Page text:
Alison R. Byerly saw on Twitter that a group of Lafayette College alums planned to gather at a Boston sports bar to watch the basketball team take on Bucknell.
She had already been named president of the selective liberal arts college in Easton but was a few months away from taking the helm. Byerly, an English scholar, decided to show up unannounced.
"I said, 'Hi, I'm Alison Byerly, the new president,' and I sat down and had a couple beers with them," she said.
Then she tweeted about the meeting.
"It somehow struck a chord," said Byerly, 52, a Glenside native who started as Lafayette's first female president on July 1.
The sports bar encounter is among many connections Byerly has made with current and prospective students, parents, professors, and alumni via Twitter.
She is one of few local college presidents who regularly tweet. With a job that often requires evening and weekend work, most presidents said they don't have time.
According to the National Association of Independent Colleges and Universities, about 50 of its 1,000 or so member presidents - about 5 percent - said they tweeted.
Molly Corbett Broad, president of the American Council on Education, said she expected that number to grow exponentially. On Twitter, presidents can show their interests and personality informally and tout university events and accomplishments, she said.
"It does enable you to reach people you can't otherwise reach," she added.
Other local presidents active on Twitter include Stephen Spinelli (@spinelliS) of Philadelphia University; Karen Stout (@drkastout) of Montgomery County Community College; Daniel Porterfield (@danporterfield) of Franklin and Marshall; and Michelle R. Howard-Vital (@CheyneyUPres) of Cheyney. Howard-Vital is one of the most prolific, having sent more than 6,800 tweets and retweets in the last three years, many over morning coffee.
Nationally, some presidents have a major following. John Maeda (@Johnmaeda), former president of the Rhode Island School of Design, attracted more than 369,000. Santa J. Ono (@Prezono) of the University of Cincinnati had more than 30,000.
Byerly, who has about 1,100 followers, started tweeting more than two years ago as a way to connect with others in her scholarly research areas. She was then provost of Middlebury College in Vermont.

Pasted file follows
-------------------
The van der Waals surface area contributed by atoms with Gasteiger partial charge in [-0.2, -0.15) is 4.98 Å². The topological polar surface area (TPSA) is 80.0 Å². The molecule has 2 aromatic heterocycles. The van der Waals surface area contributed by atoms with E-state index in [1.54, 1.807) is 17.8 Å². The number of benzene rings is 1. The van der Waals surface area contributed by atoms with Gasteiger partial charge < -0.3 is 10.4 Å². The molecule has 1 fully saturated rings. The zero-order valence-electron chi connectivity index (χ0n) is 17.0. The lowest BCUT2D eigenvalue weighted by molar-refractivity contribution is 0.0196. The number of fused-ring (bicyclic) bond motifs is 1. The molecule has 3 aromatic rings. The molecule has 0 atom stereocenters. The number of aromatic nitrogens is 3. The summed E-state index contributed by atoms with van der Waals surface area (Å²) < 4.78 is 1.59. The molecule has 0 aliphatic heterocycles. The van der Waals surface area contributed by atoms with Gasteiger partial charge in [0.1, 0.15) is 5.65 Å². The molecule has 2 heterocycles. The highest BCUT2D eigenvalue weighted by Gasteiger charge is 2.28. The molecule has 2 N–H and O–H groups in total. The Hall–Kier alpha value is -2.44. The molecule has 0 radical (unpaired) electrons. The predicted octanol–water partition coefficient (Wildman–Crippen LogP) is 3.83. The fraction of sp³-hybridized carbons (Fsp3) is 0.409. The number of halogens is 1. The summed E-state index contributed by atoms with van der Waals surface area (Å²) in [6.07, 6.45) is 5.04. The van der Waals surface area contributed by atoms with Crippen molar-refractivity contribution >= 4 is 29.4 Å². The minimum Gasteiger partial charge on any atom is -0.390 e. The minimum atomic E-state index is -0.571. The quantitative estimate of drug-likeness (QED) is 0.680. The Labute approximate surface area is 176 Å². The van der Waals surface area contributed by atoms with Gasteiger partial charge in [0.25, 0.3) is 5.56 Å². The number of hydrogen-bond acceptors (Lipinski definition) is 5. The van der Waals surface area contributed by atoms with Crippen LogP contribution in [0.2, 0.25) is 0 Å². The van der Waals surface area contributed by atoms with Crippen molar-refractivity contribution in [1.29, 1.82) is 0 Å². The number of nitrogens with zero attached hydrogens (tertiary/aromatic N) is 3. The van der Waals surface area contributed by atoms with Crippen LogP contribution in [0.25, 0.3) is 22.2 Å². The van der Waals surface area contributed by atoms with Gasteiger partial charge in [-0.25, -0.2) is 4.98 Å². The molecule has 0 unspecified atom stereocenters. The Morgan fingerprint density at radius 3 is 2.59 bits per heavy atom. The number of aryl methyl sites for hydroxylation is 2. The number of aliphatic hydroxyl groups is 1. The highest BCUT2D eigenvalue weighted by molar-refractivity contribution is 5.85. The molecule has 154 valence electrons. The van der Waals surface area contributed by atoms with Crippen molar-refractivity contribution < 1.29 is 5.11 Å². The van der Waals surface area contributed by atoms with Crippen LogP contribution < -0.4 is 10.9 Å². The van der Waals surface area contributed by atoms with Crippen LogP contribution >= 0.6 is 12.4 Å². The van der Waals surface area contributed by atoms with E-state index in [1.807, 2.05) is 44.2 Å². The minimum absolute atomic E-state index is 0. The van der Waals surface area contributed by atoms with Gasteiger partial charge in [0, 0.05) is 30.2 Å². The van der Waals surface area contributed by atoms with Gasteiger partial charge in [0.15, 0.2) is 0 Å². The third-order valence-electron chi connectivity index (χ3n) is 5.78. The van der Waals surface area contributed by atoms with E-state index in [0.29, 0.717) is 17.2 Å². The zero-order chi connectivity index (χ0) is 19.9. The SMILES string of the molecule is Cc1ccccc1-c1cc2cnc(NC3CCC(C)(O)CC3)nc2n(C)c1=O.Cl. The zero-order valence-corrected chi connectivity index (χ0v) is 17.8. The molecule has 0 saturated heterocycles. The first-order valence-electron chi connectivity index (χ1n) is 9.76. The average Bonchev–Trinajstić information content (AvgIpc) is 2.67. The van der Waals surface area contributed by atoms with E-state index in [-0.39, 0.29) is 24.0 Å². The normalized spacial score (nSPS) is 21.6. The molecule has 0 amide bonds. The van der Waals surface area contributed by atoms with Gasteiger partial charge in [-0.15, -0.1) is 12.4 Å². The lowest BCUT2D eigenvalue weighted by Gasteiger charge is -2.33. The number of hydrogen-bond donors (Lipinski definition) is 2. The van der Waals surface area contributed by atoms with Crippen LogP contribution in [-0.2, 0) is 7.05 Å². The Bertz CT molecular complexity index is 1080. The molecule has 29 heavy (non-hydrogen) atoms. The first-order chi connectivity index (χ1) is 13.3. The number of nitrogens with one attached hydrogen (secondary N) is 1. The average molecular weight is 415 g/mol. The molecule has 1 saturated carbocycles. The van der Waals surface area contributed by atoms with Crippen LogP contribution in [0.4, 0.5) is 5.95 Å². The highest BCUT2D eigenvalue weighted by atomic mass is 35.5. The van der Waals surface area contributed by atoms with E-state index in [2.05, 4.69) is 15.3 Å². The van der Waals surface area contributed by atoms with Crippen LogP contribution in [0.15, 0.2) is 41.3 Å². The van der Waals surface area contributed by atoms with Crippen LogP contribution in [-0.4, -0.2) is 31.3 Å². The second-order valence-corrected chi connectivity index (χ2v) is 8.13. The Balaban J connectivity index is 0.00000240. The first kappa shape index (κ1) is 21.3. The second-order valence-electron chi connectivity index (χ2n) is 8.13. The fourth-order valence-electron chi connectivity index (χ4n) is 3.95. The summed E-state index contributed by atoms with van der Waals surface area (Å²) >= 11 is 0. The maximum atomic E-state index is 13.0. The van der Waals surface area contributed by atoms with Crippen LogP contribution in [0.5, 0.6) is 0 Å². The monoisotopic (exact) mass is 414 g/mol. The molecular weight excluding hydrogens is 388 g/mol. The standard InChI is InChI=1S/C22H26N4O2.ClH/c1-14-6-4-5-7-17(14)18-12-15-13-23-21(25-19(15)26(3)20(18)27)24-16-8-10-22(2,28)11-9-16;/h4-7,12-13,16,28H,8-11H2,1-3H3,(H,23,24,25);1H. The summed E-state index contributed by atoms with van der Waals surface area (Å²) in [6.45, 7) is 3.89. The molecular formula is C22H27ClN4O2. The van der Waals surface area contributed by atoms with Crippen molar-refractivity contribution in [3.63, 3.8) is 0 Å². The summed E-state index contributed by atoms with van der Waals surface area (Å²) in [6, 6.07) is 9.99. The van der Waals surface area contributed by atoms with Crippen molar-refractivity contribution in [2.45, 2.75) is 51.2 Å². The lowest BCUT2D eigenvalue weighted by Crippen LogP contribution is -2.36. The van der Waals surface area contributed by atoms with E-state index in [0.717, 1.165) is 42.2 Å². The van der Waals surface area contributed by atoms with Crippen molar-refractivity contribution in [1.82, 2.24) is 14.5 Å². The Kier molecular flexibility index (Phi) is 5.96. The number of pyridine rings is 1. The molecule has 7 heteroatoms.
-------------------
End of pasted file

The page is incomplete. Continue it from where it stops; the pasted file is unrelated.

"One of the things I love about Twitter [is] it connects you with networks that you might not be connected to unless you were at the right conferences or even the right cocktail parties," she said.
She checks in on Twitter when she gets up in the morning, in the early evening, and whenever an event or situation merits. She has posted more than 700 tweets.
"It doesn't feel like a chore to me," she said. "It's like doing your e-mail. It's part of your day."
Last month, she tweeted congratulations to about a dozen students admitted to Lafayette after they gleefully noted their acceptance on Twitter. She said she hoped a personal connection might tip the scale when students make their final decision on a college.
A student tweeted that he may be the only one from his high school planning to attend Lafayette.
"Shows your good taste. Welcome!" Byerly replied.
The exchanges caught the eye of Action News anchor Jim Gardner, also an active tweeter, who wrote: "Classic! Lafayette College President, @alisonbyerly is tweeting admitted high school students, encouraging them to matriculate . . ."
Byerly has struck up a little Twitter friendship with Gardner, the newsman she grew up watching. She visited him at the station this month, and both tweeted out a picture of them together.
Patty McIver, an Atlanta school Web manager and parent of a Lafayette junior, said: "I'm very impressed with how she has responded through the admission process via Twitter. It speaks volumes about her. She's genuine."
McIver has commented on some of Byerly's tweets - and Byerly replied.
"Because of our Twitter engagement, when I got to meet her in January, it made for a nice conversation," she said.
Sometimes, Byerly makes news. She tweeted on Nov. 19 that more than 30,000 tickets already had been sold to the Lafayette-Lehigh game at Yankees Stadium next fall. The local newspaper picked it up.
In October, she posted a picture of a pumpkin with a leopard face that her husband had carved for Halloween (the Lafayette mascot is a leopard): "If your Leopard spirit is as strong as yr Halloween spirit, this pumpkin's for you! Carved by First Husband."
The photo landed on the NCAA's website.
Byerly has some rules: Don't tweet anything controversial. Don't tweet any vital information that people can't get elsewhere. Don't follow students unless they ask her - a student's string is sometimes very personal.
"She has a good sense of humor, and that's nice to see in a college president," said Abby Williams, a junior policy studies and neuroscience major from Sacramento, Calif.
The student government asked Byerly via Twitter to participate in the college's forthcoming Derby Day, an outdoor picnic.
"How would you feel about riding out on a horse wielding the sword of Lafayette to start derby day?" a student tweeted.
"Sounds a little dangerous! But happy to participate in some way that does not involve riding or swords," she replied.
"So I'm guessing parachuting in is out of the question?" the student asked.
Byerly responded: "Parachute in? Sure. Just like Queen Elizabeth did at London Olympics."